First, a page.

A wayward bullet from his .38 Smith and Wesson could cost former Honolulu police officer Anson Kimura $300,000, according to recently filed court records.

Kimura accidentally shot a bartender in the stomach while at a King Street bar with colleagues in 2015.

The victim, Hyun Ju Park, who has incurred more than $1 million in medical bills, filed a lawsuit in April saying that the Honolulu Police Department should have done more to prevent the shooting because it knew Kimura had a drinking problem and history of emotional distress.

The settlement would still leave the city on the hook in a lawsuit filed by a woman who was shot by an off-duty officer inside a bar.

Anthony Quintano/Civil Beat

She said department officials also colluded with the police union to cover up the shooting in an effort to protect Kimura and two of his colleagues, Sterling Naki and Joshua Omoso, who were with him when he accidentally fired his gun.

All three men, Kimura, Naki and Omoso, are named as defendants in Park’s lawsuit, along with the city, which was their employer at the time.

Kimura retired from the HPD before he pleaded guilty to second-degree assault and an internal investigation into his conduct was completed. The department disciplined at least 10 officers in connection with the incident.

But court records show that Kimura now wants to settle his portion of the lawsuit while Park and her attorneys continue to pursue matters further against his co-defendants in federal court. Kimura has even agreed to cooperate with Park’s attorneys.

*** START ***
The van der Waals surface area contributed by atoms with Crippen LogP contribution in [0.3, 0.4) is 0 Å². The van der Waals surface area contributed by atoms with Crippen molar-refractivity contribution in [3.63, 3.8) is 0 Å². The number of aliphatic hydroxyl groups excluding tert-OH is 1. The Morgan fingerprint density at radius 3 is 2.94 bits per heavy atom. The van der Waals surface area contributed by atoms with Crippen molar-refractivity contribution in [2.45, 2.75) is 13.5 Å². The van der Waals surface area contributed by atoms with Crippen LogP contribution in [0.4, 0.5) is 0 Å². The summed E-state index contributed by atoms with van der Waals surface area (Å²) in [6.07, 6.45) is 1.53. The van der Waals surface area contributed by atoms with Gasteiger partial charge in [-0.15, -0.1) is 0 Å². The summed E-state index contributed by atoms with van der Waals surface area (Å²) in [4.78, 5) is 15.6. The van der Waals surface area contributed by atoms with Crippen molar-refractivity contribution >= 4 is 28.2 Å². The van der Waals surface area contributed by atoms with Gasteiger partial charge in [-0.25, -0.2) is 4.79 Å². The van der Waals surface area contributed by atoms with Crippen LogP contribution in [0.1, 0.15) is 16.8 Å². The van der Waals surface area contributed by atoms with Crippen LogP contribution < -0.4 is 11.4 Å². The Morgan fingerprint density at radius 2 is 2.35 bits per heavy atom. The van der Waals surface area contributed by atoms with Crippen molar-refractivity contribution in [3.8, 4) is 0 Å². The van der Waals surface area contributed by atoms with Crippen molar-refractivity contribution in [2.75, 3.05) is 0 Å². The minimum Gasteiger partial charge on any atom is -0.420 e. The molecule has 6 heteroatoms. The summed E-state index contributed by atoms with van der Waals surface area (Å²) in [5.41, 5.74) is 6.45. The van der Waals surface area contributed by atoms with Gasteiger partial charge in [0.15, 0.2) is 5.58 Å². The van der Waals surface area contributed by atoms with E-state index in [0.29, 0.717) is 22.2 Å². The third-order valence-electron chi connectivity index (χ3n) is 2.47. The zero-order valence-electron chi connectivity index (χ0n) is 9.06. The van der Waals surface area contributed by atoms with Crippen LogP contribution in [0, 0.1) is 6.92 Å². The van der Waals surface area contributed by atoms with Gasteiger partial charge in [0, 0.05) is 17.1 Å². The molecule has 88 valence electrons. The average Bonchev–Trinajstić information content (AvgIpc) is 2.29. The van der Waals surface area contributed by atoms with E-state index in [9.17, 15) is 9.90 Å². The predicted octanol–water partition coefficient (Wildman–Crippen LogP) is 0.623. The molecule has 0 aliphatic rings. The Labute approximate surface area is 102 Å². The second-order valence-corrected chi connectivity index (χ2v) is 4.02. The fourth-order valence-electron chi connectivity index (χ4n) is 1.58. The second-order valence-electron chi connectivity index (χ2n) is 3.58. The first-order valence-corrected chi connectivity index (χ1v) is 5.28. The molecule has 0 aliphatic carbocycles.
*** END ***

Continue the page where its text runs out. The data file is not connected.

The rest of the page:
Park is represented by the law office of Eric Seitz, a well-known Honolulu attorney, who frequently takes on high-profile police misconduct cases.

Seitz did not want to speak about the case or the proposed settlement agreement Thursday.

Late last month, Bronson Avila, an attorney in Seitz’s office, filed a proposed settlement agreement between Park and Kimura that would allow him to settle the case for $300,000.

Anson Kimura

The money, which comes from Kimura’s homeowners insurance policy, would be divided evenly — $100,000 apiece — between Park, Seitz’s law firm and Dongbu Insurance Co., which has paid for Park’s medical expenses using a workers compensation policy.

The proposed agreement also states that Kimura would cooperate with Seitz’s law firm and provide testimony on Park’s behalf in both the lawsuit and any other administrative matter that might arise as a result of her injuries.

The proposal also made clear that the settlement does not dismiss any of the claims Park made against Kimura with respect to his “official capacity as a former employee of the Honolulu Police Department.”

Kimura’s attorney, J. Patrick Gallagher, did not return a phone call Thursday seeking comment on the proposed settlement agreement, but in court records he described the proposal as “entirely reasonable in light of the circumstances.”

Gallagher wrote that if Park wanted to get more than $300,000 out of Kimura “she would face a long, expensive process with no guarantee of success.”

Gallagher added that settling the case now would allow both Park and Kimura to “avoid the stress, uncertainty, and greater expense of further litigation and trial.”

Kenneth Lawson, who teaches criminal law at the University of Hawaii and is a co-director of the Hawaii Innocence Project, said that getting Kimura to settle is a “smart move” on the plaintiff’s part, especially when her complaint involves an alleged conspiracy within HPD.

He said the tactic is often employed by prosecutors in criminal cases in which key witnesses alleged to have taken part in wrongdoing refuse to testify. Offering immunity or leniency can be a means to get cooperation and insider information that helps crack the larger case.

“As a prosecutor you offer them a deal and you flip them, and that’s exactly what’s happening here,” Lawson said. “This settlement allows the plaintiff in this case not only to receive compensation for the victim, but it also requires (Kimura) to tell the truth in upcoming depositions and testimony about what happened to her.”

A federal judge still must sign off on the agreement before it is final. A hearing is scheduled for Aug. 31.

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